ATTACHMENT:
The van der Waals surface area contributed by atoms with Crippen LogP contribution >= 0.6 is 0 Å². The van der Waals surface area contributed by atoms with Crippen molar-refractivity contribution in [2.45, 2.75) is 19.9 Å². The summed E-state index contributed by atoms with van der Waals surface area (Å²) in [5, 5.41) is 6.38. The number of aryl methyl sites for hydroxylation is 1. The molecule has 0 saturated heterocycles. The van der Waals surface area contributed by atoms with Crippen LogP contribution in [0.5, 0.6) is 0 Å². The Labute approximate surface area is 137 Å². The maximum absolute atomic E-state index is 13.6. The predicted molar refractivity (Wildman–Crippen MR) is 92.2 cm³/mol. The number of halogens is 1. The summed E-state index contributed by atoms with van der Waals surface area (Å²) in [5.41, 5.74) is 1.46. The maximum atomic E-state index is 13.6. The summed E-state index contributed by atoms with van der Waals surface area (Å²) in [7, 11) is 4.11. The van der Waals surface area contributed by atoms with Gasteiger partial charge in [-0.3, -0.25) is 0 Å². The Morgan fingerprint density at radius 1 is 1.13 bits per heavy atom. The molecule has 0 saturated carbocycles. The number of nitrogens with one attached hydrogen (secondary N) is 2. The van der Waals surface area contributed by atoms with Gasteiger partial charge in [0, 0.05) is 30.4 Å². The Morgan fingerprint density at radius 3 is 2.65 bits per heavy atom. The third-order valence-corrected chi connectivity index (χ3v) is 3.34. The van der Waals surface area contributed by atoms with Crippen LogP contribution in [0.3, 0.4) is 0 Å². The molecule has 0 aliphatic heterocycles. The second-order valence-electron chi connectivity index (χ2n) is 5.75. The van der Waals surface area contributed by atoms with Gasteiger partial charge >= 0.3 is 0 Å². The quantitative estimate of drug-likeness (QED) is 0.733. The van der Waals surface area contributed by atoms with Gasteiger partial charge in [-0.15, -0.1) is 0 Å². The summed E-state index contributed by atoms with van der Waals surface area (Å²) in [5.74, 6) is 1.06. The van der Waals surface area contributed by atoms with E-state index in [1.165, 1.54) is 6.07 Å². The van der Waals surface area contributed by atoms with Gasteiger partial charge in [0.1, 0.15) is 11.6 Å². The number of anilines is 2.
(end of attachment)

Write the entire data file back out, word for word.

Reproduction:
The van der Waals surface area contributed by atoms with Crippen LogP contribution >= 0.6 is 0 Å². The van der Waals surface area contributed by atoms with Crippen molar-refractivity contribution in [2.45, 2.75) is 19.9 Å². The summed E-state index contributed by atoms with van der Waals surface area (Å²) in [5, 5.41) is 6.38. The number of aryl methyl sites for hydroxylation is 1. The molecule has 0 saturated heterocycles. The van der Waals surface area contributed by atoms with Crippen LogP contribution in [0.5, 0.6) is 0 Å². The Labute approximate surface area is 137 Å². The maximum absolute atomic E-state index is 13.6. The predicted molar refractivity (Wildman–Crippen MR) is 92.2 cm³/mol. The number of halogens is 1. The summed E-state index contributed by atoms with van der Waals surface area (Å²) in [5.41, 5.74) is 1.46. The maximum atomic E-state index is 13.6. The summed E-state index contributed by atoms with van der Waals surface area (Å²) in [7, 11) is 4.11. The van der Waals surface area contributed by atoms with Gasteiger partial charge in [-0.3, -0.25) is 0 Å². The Morgan fingerprint density at radius 1 is 1.13 bits per heavy atom. The molecule has 0 saturated carbocycles. The number of nitrogens with one attached hydrogen (secondary N) is 2. The van der Waals surface area contributed by atoms with Gasteiger partial charge in [0, 0.05) is 30.4 Å². The Morgan fingerprint density at radius 3 is 2.65 bits per heavy atom. The third-order valence-corrected chi connectivity index (χ3v) is 3.34. The van der Waals surface area contributed by atoms with Crippen LogP contribution in [0.3, 0.4) is 0 Å². The molecule has 0 aliphatic heterocycles. The second-order valence-electron chi connectivity index (χ2n) is 5.75. The van der Waals surface area contributed by atoms with Gasteiger partial charge >= 0.3 is 0 Å². The quantitative estimate of drug-likeness (QED) is 0.733. The van der Waals surface area contributed by atoms with Gasteiger partial charge in [-0.15, -0.1) is 0 Å². The summed E-state index contributed by atoms with van der Waals surface area (Å²) in [5.74, 6) is 1.06. The van der Waals surface area contributed by atoms with E-state index in [1.165, 1.54) is 6.07 Å². The van der Waals surface area contributed by atoms with Gasteiger partial charge in [0.1, 0.15) is 11.6 Å². The number of anilines is 2.